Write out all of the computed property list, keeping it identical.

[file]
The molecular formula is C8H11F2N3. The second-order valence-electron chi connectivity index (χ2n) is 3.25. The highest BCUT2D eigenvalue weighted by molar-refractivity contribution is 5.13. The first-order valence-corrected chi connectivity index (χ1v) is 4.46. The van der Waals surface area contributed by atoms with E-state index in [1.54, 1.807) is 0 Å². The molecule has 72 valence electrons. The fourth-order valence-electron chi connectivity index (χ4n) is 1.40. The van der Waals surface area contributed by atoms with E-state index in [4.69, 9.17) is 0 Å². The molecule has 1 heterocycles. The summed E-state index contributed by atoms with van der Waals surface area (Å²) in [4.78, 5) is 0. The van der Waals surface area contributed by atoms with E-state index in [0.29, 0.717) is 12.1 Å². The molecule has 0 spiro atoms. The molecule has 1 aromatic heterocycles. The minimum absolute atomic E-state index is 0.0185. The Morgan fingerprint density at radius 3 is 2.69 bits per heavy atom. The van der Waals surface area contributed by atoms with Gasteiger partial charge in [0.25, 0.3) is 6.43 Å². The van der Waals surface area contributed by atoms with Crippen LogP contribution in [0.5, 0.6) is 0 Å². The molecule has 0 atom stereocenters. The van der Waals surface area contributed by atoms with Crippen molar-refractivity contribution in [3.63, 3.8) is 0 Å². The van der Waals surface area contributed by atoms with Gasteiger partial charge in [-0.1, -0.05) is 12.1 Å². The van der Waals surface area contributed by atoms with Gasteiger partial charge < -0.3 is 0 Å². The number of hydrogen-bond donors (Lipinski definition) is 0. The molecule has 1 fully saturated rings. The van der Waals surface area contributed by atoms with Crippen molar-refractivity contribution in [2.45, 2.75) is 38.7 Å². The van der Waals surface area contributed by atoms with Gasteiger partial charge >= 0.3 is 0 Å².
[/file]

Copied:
The molecular formula is C8H11F2N3. The second-order valence-electron chi connectivity index (χ2n) is 3.25. The highest BCUT2D eigenvalue weighted by molar-refractivity contribution is 5.13. The first-order valence-corrected chi connectivity index (χ1v) is 4.46. The van der Waals surface area contributed by atoms with E-state index in [1.54, 1.807) is 0 Å². The molecule has 72 valence electrons. The fourth-order valence-electron chi connectivity index (χ4n) is 1.40. The van der Waals surface area contributed by atoms with E-state index in [4.69, 9.17) is 0 Å². The molecule has 1 heterocycles. The summed E-state index contributed by atoms with van der Waals surface area (Å²) in [4.78, 5) is 0. The van der Waals surface area contributed by atoms with E-state index in [0.29, 0.717) is 12.1 Å². The molecule has 0 spiro atoms. The molecule has 1 aromatic heterocycles. The minimum absolute atomic E-state index is 0.0185. The Morgan fingerprint density at radius 3 is 2.69 bits per heavy atom. The van der Waals surface area contributed by atoms with Gasteiger partial charge in [0.25, 0.3) is 6.43 Å². The van der Waals surface area contributed by atoms with Crippen LogP contribution in [0.5, 0.6) is 0 Å². The molecule has 0 atom stereocenters. The van der Waals surface area contributed by atoms with Crippen molar-refractivity contribution in [3.63, 3.8) is 0 Å². The van der Waals surface area contributed by atoms with Gasteiger partial charge in [-0.1, -0.05) is 12.1 Å². The van der Waals surface area contributed by atoms with Gasteiger partial charge < -0.3 is 0 Å². The number of hydrogen-bond donors (Lipinski definition) is 0. The molecule has 1 fully saturated rings. The van der Waals surface area contributed by atoms with Crippen molar-refractivity contribution in [2.45, 2.75) is 38.7 Å². The van der Waals surface area contributed by atoms with Gasteiger partial charge >= 0.3 is 0 Å².